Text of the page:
"funnylibs" also took a couple of jabs at me in the Northwest Herald comments to today's Jail article about how I couldn't cut it as a "real" cop, and so I thought I might provide some information about my long time interest in law enforcement.
As a college senior I applied to the Border Patrol and took the written test, which was a snap for me, because I was a Russian language major in college. The test was a combination of law enforcement questions and a mock language. When I got to the oral interview, the first question was, "Where did you miss that one question? We never had anyone score a 99 before."
Life as a Border Patrolman sounded pretty glamorous (had I been single), but I had a wife and small daughter, and I didn't think they'd like living 50 miles from the nearest running water or finding rattlesnakes or scorpions in the house all the time. The Border Patrol interviewers explained that many applicants were eager in the first year but quit during to family pressure.
When I was a college senior (1964), I was offered a fellowship at the University of Florida for a masters in criminology. At the time I was also offered a Ford Fellowship for graduate study at the University of Chicago, and that's the one I chose. Once I got there, though, I realized my mistake, because I didn't want to study Bulgarian and logistics, and so I resigned the fellowship and suggested they give it to someone who would appreciate it more. Later, when I looked back on those days, I wondered why I didn't contact the U. of Florida and express renewed interest.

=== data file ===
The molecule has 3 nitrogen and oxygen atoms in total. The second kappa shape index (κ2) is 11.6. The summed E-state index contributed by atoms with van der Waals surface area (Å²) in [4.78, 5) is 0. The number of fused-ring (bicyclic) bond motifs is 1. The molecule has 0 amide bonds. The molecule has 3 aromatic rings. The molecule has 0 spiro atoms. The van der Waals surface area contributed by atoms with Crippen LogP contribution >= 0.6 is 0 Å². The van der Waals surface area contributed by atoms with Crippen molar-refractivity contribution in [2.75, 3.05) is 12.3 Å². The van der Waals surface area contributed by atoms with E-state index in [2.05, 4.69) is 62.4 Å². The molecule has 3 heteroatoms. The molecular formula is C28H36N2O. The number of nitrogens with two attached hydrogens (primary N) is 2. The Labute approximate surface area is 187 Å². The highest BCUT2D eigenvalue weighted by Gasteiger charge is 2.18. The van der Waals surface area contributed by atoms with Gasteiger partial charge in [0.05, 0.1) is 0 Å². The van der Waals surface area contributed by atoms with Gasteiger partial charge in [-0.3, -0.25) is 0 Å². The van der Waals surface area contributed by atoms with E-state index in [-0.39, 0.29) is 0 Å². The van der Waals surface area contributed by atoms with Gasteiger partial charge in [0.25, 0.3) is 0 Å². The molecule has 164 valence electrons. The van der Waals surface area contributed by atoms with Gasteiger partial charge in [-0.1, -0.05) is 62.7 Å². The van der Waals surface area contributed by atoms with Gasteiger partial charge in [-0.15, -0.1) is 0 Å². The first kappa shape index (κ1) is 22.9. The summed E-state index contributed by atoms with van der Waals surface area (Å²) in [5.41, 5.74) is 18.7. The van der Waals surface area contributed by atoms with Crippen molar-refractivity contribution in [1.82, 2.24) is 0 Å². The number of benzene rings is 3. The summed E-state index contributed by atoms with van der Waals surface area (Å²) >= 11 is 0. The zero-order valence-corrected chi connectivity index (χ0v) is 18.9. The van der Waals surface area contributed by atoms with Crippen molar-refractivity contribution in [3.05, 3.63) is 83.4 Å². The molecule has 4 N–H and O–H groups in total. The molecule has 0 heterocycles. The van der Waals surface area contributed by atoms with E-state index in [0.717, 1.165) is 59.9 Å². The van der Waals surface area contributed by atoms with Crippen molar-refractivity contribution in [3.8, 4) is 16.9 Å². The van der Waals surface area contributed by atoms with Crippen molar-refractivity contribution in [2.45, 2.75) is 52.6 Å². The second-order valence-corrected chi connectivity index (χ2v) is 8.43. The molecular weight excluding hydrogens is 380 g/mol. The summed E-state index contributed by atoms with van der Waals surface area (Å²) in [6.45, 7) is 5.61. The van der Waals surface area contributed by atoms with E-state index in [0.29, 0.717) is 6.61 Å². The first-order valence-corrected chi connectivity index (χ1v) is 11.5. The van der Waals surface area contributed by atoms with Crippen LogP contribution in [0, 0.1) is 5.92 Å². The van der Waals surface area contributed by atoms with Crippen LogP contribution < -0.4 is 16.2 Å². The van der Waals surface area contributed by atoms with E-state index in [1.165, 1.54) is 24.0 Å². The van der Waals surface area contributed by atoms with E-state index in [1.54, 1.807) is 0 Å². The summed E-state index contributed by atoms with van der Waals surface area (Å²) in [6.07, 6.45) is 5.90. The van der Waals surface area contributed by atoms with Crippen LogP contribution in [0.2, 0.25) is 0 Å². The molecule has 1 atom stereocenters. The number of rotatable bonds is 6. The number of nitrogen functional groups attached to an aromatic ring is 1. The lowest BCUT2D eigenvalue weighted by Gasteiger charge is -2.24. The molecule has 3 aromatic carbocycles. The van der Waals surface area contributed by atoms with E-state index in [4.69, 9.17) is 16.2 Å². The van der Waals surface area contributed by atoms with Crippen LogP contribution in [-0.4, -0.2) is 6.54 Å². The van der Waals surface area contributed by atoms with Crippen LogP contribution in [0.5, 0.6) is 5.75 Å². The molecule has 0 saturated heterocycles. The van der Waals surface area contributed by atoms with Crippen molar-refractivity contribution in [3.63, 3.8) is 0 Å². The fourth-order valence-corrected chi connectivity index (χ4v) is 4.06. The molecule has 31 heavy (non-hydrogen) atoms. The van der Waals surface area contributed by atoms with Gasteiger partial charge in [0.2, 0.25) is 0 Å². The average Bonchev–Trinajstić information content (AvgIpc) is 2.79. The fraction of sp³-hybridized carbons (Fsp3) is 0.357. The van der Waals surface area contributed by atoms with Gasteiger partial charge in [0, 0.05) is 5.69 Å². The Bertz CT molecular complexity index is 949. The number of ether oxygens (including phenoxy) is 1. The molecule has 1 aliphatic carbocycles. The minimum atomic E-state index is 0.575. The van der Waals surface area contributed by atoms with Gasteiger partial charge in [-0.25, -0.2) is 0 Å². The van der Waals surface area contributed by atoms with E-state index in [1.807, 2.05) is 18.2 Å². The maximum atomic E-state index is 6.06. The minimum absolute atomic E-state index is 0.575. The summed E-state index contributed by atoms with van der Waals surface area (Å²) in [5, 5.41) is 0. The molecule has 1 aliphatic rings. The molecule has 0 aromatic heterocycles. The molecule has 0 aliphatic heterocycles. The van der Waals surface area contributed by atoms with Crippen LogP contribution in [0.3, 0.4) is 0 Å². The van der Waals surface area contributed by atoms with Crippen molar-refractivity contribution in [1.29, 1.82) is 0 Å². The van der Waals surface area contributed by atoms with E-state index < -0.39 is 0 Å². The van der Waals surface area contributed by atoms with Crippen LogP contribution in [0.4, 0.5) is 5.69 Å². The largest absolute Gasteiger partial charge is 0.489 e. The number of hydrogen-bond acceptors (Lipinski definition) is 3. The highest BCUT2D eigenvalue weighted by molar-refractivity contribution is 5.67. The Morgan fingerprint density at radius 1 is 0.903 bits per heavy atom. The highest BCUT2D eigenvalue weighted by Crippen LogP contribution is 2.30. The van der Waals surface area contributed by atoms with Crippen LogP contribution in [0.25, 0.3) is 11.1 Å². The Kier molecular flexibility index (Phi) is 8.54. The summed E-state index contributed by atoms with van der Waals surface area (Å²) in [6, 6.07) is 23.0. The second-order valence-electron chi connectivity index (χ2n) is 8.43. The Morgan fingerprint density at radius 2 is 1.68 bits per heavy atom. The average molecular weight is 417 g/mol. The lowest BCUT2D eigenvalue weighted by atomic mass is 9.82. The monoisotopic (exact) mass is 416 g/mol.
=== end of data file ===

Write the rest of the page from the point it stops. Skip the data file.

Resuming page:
In Colorado in about 1975 I applied to the Littleton Police Department and was #3 on the written test. They refused to process me further, saying I made too much money as a life insurance salesman and wouldn't be happy on a police officer's pay. I figured I could push them on it and win, but then I would have been washing police cars instead of driving them.
I also applied to the Colorado State Police, but I was 1/4" too short, wore glasses, and didn't have a Hispanic last name. I decried the vision requirement, because I knew several patrolmen who wore glasses, but the eye-guy assured me that NO state patrolman wore glasses. Little did he know.
And even later, in about 1985, I applied for a job with the Lakewood (Colo.) P.D. That department was one of the first in the country to outfit its officers in grey slacks and blue blazers. That was the uniform in 1971, when I moved to Colorado. I still have the nice letter from then-Chief Pierce Brooks, thanking me for helping them apprehend some kids who were stripping a car.
So maybe all this helps explain my interest in law enforcement - good law enforcement. I was always a citizen first, cop second. Police should be the first to obey laws, not the last. Maybe now you know why I complain as I do about some of the cop things going on in McHenry County.
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